A former Portuguese sewing-machine factory that is now a business centre, a line of jeans made by ex-offenders and a new fleet of picnic boats in Copenhagen.
The Oliva factory in the Portuguese city of São João da Madeira was founded in 1925, producing sewing machines that became an iconic household staple and were popular across the former Portuguese colonies. Yet Oliva fell on hard times in the wake of the financial crisis and the factory closed its doors in 2009. In 2013 city officials decided to revamp the old, dilapidated building and turn it into a creative hub and business centre known as the Oliva Creative Factory. “It has become an effective way of fighting youth unemployment and is reinventing our industry once more – but this time in the creative sector,” says the city’s mayor, Ricardo Figueiredo.
In less than a year the business centre has attracted a total of 21 enterprises, from new branches of established companies to start-ups. In March, creative agency Dezaine decided to relocate its offices to Oliva as it felt the need to be closer to this community. “Oliva has provided us with the right platform,” says Pedro Andrade, Dezaine’s ceo. “It has put us in touch with several people who we’ve been able to create partnerships with.” For Figueiredo, the building’s past and present are now aligned. “The old Oliva was an engine for the city,” he says, “and the new one is managing to do just the same.”
Notman House’s stately manor façade belies its present mandate as “home of the web in Montréal”. Built in 1844, the heritage building escaped demolition in 2009 to reopen this summer as a shared workspace for tech start-ups. The 26 companies operating out of Notman House are picked by Noah Redler, the campus director. “Our goal is to foster companies with a combined value of ca$1.5bn [€1bn] over the next 10 years,” he says. “Integrating a tech hub in a heritage building illustrates the necessity of combining existing business practices with innovative new technologies.”
London-based Gaolhouse Denim founder Will Unwin (pictured) works with prisoners to create a line of premium denim jeans. His aim is to provide employment for prisoners and combat the UK’s 26 per cent rate of proven re-offence.
He will soon work with ex-offenders, too. “We want to provide them with sewing machines in their own homes so they can do sampling and designing with us,” says Unwin. “It’s a way for them to utilise their tailoring skills learnt in prison.” Inmates in Her Majesty’s prisons are able to elect for sewing workshops during their time inside, which allows them to learn the skills from a basic level.
China’s insatiable demand for safe baby formula has meant that milk powder is sometimes referred to as “white gold” in Australia. But until recently, long bureaucratic protocols in both countries have prevented fresh dairy exports.
The 119-year-old agricultural co-op Norco finally made a breakthrough in May when it negotiated an industry-first deal that allowed commercial quantities of perishable milk to be sent from farms in New South Wales to Chinese supermarkets in just eight days.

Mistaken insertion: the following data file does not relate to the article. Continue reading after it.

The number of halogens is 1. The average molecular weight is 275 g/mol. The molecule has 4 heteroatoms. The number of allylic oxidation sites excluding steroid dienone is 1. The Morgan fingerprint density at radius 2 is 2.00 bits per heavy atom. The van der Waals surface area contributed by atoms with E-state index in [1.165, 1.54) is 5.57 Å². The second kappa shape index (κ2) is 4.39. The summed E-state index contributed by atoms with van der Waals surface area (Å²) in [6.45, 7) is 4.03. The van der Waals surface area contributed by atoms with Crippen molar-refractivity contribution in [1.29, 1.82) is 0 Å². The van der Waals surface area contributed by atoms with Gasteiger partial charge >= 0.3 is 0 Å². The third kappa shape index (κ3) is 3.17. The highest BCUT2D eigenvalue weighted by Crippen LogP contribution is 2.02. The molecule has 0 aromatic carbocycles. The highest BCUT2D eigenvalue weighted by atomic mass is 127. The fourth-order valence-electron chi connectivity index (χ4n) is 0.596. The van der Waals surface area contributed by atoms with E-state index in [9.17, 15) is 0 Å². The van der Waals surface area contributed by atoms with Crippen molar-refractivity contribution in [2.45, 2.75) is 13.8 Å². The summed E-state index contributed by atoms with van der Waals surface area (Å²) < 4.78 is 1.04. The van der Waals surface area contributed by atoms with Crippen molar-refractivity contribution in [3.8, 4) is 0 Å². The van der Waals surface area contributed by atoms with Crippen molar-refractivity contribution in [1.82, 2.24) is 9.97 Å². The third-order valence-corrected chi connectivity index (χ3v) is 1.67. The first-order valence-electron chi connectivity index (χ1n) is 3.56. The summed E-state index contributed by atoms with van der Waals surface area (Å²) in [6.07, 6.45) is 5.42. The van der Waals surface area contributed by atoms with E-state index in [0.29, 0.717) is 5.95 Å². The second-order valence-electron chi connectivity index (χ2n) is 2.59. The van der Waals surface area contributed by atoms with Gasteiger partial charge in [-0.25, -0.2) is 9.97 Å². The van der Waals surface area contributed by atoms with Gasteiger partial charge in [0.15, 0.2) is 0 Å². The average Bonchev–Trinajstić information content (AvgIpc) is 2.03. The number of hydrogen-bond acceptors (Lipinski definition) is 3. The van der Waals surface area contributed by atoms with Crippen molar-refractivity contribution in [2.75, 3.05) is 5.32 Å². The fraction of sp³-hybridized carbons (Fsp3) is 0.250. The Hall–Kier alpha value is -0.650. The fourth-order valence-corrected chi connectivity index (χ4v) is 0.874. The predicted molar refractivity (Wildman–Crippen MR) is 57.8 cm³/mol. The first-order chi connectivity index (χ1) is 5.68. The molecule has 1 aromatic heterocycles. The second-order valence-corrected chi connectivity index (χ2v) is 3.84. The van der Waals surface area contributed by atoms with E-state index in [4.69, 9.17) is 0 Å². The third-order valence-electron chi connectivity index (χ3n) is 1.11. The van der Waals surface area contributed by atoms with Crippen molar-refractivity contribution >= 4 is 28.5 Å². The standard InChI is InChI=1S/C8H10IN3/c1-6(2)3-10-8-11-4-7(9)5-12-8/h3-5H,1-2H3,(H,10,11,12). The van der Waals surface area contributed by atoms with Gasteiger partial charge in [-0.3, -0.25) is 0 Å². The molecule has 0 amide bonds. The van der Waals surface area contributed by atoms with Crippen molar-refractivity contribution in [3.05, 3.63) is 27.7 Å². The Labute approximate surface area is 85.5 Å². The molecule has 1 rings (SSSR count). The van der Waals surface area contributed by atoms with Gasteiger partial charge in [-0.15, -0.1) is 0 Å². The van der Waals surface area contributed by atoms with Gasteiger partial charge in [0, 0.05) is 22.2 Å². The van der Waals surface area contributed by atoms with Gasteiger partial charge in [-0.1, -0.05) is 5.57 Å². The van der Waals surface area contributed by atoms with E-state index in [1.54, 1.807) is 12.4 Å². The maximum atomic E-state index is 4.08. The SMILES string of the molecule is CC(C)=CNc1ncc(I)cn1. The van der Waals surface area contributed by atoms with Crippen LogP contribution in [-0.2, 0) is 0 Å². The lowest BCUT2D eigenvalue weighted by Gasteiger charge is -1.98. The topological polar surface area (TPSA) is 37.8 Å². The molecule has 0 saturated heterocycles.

Norco’s one-litre bottles have already attracted significant interest from China’s growing middle class and sell for around five times their price in Australia. “We believe the potential to develop China into a 20-million-litre-a-year market is there,” says Brett Kelly, Norco’s ceo. “They see Australian milk as clean and green.”
Asia’s growing appetite for dairy could give more leverage to Australian farmers, whose milk pricing has been increasingly dictated by the country’s two major supermarkets, Coles and Woolworths. But there are potential issues. In Western Australia, demand from exporters has dramatically driven up the value of milk-producing livestock, encouraging some cash-strapped dairy producers to sell vital parts of their herd to maintain cash flow.
“Rather than heifers being sold into the local market, which won’t support the same prices, they end up on a boat,” says Phil Depiazzi, president of the Western Australian Farmers Federation’s Dairy Council. “With these heifers leaving the state in large numbers, there is concern that we will have an inability to meet the demand of the domestic market in the future.”
Atolye Istanbul is a shared workspace geared towards building a creative community in the city from the ground up. After a decade abroad, co-founders Engin Ayaz (pictured, left) and Kerem Alper returned to their hometown to open Atolye (Turkish for “workshop”), providing a workspace, auditorium and meeting rooms for local entrepreneurs. The hub has 25 permanent and 50 flexible members.
How do you see Istanbul’s entrepreneurial scene?
kerem alper: From our experiences of living in cities such as San Francisco, New York and London we know that an entire ecosystem is needed to establish the entrepreneurial identity of a city. In Istanbul this is still in the early stages of development but our feedback to date has been positively overwhelming.
What challenges have you faced so far?
engin ayaz: The big challenge here is staying independent because conglomerates dominate the market. Boutique, niche companies and hubs like ours are a new concept. Perhaps that’s the bigger challenge: cultural adaptation. Atolye is creating a new way of working, collaborating and community-building.
What’s in store for Istanbul?
ka: Istanbul has the potential to be the next focal point for design, technology and entrepreneurship with its layered history and promising future. The city is currently going through a transformation with a developing economy and a rise in the supply and demand of new ideas.